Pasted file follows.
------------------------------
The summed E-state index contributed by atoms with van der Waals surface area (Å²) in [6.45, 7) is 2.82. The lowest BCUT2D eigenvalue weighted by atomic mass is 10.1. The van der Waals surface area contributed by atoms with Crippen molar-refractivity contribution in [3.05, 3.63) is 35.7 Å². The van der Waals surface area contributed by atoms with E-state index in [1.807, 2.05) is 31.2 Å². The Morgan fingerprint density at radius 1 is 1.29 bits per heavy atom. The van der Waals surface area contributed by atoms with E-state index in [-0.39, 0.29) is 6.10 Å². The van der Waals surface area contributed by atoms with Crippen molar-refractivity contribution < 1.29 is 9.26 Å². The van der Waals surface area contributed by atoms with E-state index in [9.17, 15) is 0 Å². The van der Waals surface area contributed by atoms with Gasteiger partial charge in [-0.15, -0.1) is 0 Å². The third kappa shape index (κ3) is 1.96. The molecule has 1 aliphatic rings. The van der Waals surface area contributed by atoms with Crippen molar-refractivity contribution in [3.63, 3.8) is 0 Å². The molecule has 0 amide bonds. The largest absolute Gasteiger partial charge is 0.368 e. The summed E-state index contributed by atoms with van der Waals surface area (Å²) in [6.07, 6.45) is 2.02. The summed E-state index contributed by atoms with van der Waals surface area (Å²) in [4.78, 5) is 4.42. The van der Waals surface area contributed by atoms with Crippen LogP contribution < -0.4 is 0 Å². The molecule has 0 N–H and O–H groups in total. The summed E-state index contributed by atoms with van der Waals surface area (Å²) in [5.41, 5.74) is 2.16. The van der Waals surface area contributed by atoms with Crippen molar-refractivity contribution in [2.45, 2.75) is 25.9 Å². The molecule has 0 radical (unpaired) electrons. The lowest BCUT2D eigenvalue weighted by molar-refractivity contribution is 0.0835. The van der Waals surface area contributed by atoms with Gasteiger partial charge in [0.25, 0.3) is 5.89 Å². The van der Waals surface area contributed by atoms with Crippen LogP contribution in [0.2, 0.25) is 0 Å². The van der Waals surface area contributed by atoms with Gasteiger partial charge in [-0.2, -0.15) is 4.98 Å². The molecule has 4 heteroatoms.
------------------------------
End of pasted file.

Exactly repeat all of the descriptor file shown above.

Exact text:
The summed E-state index contributed by atoms with van der Waals surface area (Å²) in [6.45, 7) is 2.82. The lowest BCUT2D eigenvalue weighted by atomic mass is 10.1. The van der Waals surface area contributed by atoms with Crippen molar-refractivity contribution in [3.05, 3.63) is 35.7 Å². The van der Waals surface area contributed by atoms with E-state index in [1.807, 2.05) is 31.2 Å². The Morgan fingerprint density at radius 1 is 1.29 bits per heavy atom. The van der Waals surface area contributed by atoms with E-state index in [-0.39, 0.29) is 6.10 Å². The van der Waals surface area contributed by atoms with Crippen molar-refractivity contribution < 1.29 is 9.26 Å². The van der Waals surface area contributed by atoms with E-state index in [9.17, 15) is 0 Å². The van der Waals surface area contributed by atoms with Gasteiger partial charge in [-0.15, -0.1) is 0 Å². The third kappa shape index (κ3) is 1.96. The molecule has 1 aliphatic rings. The van der Waals surface area contributed by atoms with Crippen molar-refractivity contribution in [3.63, 3.8) is 0 Å². The molecule has 0 amide bonds. The largest absolute Gasteiger partial charge is 0.368 e. The summed E-state index contributed by atoms with van der Waals surface area (Å²) in [6.07, 6.45) is 2.02. The summed E-state index contributed by atoms with van der Waals surface area (Å²) in [4.78, 5) is 4.42. The van der Waals surface area contributed by atoms with Crippen LogP contribution < -0.4 is 0 Å². The molecule has 0 N–H and O–H groups in total. The summed E-state index contributed by atoms with van der Waals surface area (Å²) in [5.41, 5.74) is 2.16. The van der Waals surface area contributed by atoms with Crippen molar-refractivity contribution in [2.45, 2.75) is 25.9 Å². The molecule has 0 radical (unpaired) electrons. The lowest BCUT2D eigenvalue weighted by molar-refractivity contribution is 0.0835. The van der Waals surface area contributed by atoms with Gasteiger partial charge in [0.25, 0.3) is 5.89 Å². The van der Waals surface area contributed by atoms with Crippen LogP contribution in [0.2, 0.25) is 0 Å². The van der Waals surface area contributed by atoms with Gasteiger partial charge in [-0.2, -0.15) is 4.98 Å². The molecule has 4 heteroatoms.